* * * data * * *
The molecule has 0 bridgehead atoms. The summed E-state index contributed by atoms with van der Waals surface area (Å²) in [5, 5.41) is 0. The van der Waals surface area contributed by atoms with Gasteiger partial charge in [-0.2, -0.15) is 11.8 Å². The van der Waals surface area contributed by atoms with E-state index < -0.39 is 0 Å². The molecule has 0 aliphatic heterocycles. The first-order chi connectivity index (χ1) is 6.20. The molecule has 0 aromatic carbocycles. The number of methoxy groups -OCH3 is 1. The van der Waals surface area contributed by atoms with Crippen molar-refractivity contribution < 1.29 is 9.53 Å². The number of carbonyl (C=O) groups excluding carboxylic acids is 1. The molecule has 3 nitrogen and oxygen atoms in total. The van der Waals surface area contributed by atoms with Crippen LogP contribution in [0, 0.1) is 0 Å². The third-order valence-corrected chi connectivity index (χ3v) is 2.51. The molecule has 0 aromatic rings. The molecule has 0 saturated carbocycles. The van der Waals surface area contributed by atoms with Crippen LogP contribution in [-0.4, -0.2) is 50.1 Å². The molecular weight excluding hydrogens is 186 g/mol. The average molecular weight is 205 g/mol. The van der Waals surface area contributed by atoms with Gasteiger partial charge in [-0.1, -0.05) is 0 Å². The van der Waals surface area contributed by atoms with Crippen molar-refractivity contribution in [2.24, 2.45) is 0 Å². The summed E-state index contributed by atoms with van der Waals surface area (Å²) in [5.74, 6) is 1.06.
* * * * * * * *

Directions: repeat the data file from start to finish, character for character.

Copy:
The molecule has 0 bridgehead atoms. The summed E-state index contributed by atoms with van der Waals surface area (Å²) in [5, 5.41) is 0. The van der Waals surface area contributed by atoms with Gasteiger partial charge in [-0.2, -0.15) is 11.8 Å². The van der Waals surface area contributed by atoms with E-state index < -0.39 is 0 Å². The molecule has 0 aliphatic heterocycles. The first-order chi connectivity index (χ1) is 6.20. The molecule has 0 aromatic carbocycles. The number of methoxy groups -OCH3 is 1. The van der Waals surface area contributed by atoms with Crippen molar-refractivity contribution < 1.29 is 9.53 Å². The number of carbonyl (C=O) groups excluding carboxylic acids is 1. The molecule has 3 nitrogen and oxygen atoms in total. The van der Waals surface area contributed by atoms with Crippen LogP contribution in [0, 0.1) is 0 Å². The third-order valence-corrected chi connectivity index (χ3v) is 2.51. The molecule has 0 aromatic rings. The molecule has 0 saturated carbocycles. The van der Waals surface area contributed by atoms with Crippen LogP contribution in [-0.4, -0.2) is 50.1 Å². The molecular weight excluding hydrogens is 186 g/mol. The average molecular weight is 205 g/mol. The van der Waals surface area contributed by atoms with Gasteiger partial charge in [-0.1, -0.05) is 0 Å². The van der Waals surface area contributed by atoms with Crippen molar-refractivity contribution in [2.24, 2.45) is 0 Å². The summed E-state index contributed by atoms with van der Waals surface area (Å²) in [5.74, 6) is 1.06.